Cross jewels were and still are amongst the most commonly worn types of religious jewellery . “The cross has been worn as a sign of faith and a protective device since the 4th century, when Christianity became the official religion of the Roman Empire. With the emergence of Protestantism in the 16th century, it became a sign of the Catholic faith specifically. According to legend, St Helena (255- 330AD) found in the Holy Land the cross on which Christ was crucified. Helena took a significant portion of fragments the so-called True Cross, which were much sought after as relics. Cross pendants often had an image of the crucified Christ or contained relics. Alternatively they could be set with gemstones, full of symbolism and superstition. Rubies and red stones were often associated with the blood of Christ.”
Many religious and secular orders incorporated crosses into their emblems, throughout the centuries, sometimes using crosses of particular form, for example Greek or Latin. Members wore these insignia as a sign of belonging and commitment and as a mark of distinction. For most people, devotional jewels expressed faith and piety, often they were linked to a particular saint. Each saint symbolic of hope and other attributions.”
Symbolism of the cross transcended centuries and continents. During the Renaissance period, “Christian imagery remained extremely strong and devotional pieces continued in widespread use” (Philips, C. pg 36). The religious symbols conveyed a personal message, moral concepts or the hopes of the wearer. “A wealth of internationally recognisable symbols were used to represent Deity and Christian virtues” (Philips, C. pg 36). Religion often overlapped with superstition. Across Europe, different interpretations and designs of the cross could be seen, worn by the middle and upper classes, but also peasants. In 17th century German Mother’s wore a ‘Wehenkreuz’ (a labour cross) during childbirth, which offered protection during what was then a dangerous feat for any woman. Women also wore jewellery decorated with The Virgin, as she was the symbol of motherhood. During the Byzantine empire, AD 500 – 700, Men and children would also wear a cross, be it on a bracelet or chain, which again acted as a protective device and a sign of faith. People sought protection against illness and ill fortune by wearing a cross, image of a saint or a relic containing piece of jewellery .
Most people believed in the Christian promise of life after death and hoped that humanity and godliness would win them eternal life. Personal jewels often reflected piety and devotions. The earlier crucifixes’ displaying the body of Christ were replaced by elaborate gem-set crosses. These were worn as pendants on necklaces, made of ribbon or attachments on rivieres necklaces, and rosaries, or attached directly onto the dress .
From 1820 – 1840, romanticism, sentiment and symbolism in jewellery flourished through Europe. It was the Napoleonic influence of the symbolism of gemstones, names and mottos spelt out with the initial letter of appropriate gemstones that quickly spread. ‘Regard’ and ‘dearest’ rings, brooches and pendants were incredibly popular. However, “the most fashionable pendant shape at the time was that of the cross” (Bennett, D. & Mascetti, D. 1989, pg 84). Crosses were taking different form, they became more stylised and elaborate, not a simple as they once were. Still symbolising the Christian faith, the cross pendant was being adapted to suit current trends and fashions. The Latin, Greek and Maltese crosses were the pendants of choice, with the Maltese being particularly favoured in England, particularly when set with six diamonds, or carved in hardstones. The popular Latin cross design with gold cantille and gem set, often came en suite . Peasant jewellery, a global term, was usually made by local crafts men in naïve tradition, uninfluenced by current fashions, but certainly always encompassing the cross or some religious symbolism. The Industrial revolution in the 19th century however, lead to standardisation of jewellery.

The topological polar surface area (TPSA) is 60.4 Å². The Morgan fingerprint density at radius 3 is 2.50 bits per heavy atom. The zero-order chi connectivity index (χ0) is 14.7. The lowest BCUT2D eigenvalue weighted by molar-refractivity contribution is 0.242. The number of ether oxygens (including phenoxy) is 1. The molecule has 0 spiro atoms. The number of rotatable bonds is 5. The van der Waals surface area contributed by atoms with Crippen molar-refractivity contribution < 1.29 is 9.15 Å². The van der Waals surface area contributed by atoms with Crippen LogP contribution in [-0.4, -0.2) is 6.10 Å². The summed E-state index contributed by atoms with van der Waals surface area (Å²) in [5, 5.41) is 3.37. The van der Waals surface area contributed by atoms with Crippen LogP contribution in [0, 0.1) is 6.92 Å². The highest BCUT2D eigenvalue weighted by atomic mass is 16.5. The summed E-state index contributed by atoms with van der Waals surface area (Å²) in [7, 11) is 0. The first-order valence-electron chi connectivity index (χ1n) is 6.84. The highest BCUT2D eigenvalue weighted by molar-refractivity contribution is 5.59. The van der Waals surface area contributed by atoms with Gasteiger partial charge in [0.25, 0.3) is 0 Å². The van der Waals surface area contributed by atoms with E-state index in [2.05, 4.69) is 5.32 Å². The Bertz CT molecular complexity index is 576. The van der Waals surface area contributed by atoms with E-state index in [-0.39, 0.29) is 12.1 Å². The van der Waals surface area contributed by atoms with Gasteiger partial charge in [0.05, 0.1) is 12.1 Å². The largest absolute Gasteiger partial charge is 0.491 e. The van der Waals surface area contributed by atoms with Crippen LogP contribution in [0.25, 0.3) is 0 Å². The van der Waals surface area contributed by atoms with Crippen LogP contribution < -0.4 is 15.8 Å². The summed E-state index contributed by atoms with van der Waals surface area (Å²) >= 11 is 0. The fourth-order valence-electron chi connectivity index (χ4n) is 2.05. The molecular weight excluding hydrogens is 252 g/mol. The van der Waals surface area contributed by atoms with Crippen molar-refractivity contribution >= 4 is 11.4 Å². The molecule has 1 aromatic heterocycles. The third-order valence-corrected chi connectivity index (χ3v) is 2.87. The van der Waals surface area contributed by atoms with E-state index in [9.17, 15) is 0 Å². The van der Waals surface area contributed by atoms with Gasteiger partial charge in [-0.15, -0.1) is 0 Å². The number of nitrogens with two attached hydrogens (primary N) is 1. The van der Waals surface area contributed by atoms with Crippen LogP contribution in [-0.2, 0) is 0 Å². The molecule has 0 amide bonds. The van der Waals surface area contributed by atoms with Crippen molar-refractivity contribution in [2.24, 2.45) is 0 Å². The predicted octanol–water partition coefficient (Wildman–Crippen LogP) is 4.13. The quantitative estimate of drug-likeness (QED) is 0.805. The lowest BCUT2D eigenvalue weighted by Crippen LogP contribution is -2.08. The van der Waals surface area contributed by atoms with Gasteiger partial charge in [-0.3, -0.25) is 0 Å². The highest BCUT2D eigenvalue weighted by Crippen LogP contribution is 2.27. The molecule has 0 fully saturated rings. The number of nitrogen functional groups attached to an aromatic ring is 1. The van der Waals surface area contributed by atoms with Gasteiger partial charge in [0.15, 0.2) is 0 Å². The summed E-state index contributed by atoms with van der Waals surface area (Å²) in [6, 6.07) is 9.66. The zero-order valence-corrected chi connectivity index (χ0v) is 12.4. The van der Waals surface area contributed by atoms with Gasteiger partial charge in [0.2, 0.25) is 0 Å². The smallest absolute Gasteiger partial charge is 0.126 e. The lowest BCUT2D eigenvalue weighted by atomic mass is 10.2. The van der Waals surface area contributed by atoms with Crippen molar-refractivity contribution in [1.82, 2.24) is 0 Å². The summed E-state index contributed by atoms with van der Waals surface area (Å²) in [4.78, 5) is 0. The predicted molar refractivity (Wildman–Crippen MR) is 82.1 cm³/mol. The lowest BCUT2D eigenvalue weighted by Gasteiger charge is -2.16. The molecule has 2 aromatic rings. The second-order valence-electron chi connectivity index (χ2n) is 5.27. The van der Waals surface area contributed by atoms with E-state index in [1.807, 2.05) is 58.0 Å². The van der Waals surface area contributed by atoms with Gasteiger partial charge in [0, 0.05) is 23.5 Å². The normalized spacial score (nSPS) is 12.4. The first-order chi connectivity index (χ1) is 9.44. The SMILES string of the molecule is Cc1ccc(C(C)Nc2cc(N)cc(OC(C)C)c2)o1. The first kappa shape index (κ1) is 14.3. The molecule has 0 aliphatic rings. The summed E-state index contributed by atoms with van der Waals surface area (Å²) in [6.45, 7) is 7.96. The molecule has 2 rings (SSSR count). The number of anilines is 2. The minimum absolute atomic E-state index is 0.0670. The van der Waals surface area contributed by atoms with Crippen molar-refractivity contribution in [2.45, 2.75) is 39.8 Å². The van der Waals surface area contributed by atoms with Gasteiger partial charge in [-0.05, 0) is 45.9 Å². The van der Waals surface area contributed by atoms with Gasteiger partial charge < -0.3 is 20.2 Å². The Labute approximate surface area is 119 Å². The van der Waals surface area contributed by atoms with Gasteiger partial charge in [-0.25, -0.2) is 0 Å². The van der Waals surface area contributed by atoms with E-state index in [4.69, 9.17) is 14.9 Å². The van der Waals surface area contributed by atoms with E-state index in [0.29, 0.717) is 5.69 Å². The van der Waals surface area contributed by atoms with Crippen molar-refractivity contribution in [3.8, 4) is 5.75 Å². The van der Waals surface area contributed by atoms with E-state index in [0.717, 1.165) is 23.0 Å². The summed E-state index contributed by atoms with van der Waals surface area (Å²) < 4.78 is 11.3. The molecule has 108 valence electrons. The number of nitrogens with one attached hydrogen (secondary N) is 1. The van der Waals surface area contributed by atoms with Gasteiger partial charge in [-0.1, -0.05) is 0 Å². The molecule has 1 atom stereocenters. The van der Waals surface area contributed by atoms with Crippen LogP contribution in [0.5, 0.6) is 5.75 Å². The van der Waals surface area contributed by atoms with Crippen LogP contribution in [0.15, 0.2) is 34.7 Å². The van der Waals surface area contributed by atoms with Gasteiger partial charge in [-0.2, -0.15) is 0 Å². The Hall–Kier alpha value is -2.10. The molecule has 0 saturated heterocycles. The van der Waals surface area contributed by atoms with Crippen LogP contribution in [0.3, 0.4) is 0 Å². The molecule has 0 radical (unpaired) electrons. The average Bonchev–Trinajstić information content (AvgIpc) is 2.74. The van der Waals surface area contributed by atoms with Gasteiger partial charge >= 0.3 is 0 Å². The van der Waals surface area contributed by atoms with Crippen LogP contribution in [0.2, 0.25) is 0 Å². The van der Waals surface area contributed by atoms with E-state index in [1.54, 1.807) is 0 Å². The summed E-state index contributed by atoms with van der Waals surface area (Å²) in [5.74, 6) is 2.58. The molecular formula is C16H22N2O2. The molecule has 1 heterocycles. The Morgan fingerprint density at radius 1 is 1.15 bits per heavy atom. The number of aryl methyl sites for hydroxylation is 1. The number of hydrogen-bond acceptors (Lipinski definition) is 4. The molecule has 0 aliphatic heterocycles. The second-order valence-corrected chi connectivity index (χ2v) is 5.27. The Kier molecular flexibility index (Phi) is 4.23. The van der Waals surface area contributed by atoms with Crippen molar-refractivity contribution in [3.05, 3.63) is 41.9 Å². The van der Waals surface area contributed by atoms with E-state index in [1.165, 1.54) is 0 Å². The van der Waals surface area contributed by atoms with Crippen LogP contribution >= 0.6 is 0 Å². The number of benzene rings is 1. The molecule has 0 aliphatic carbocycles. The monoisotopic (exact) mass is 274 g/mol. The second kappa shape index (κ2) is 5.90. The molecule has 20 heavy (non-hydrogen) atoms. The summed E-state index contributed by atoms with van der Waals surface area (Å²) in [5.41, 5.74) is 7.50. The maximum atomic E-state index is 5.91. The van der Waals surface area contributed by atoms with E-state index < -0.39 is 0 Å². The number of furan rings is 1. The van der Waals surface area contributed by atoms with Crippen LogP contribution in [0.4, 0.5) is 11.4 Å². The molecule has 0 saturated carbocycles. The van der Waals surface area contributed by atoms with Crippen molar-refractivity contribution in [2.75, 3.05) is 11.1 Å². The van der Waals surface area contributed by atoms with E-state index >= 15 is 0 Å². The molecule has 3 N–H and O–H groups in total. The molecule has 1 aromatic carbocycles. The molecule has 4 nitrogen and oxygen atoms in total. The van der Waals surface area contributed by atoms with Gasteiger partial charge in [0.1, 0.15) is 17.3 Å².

In England, after the death of Prince Albert in 1861, the cross soon became to represent mourning and remembrance. Jet, bog oak, pearls, ivory were primarily the materials of choice , each were used at the different stages of mourning. Often conventional motifs were used to convey meanings representing inevitable end of love in death, tears and life after death.
In present times, the universal symbol of the cross has not been lost it still largely represents Christianity, not just Catholicism as it once did during the Reformation in the 16th century. Today, however, society sees that wearing a cross pendant can also be a personal statement of current fashions, trends or decoration as well as a declaration of a persons faith. Pendant crosses worn for adornment were much in vogue a generation ago, but are now seldom worn. They had been used for centuries past in the old world (Willard Benson. G, pg 92).
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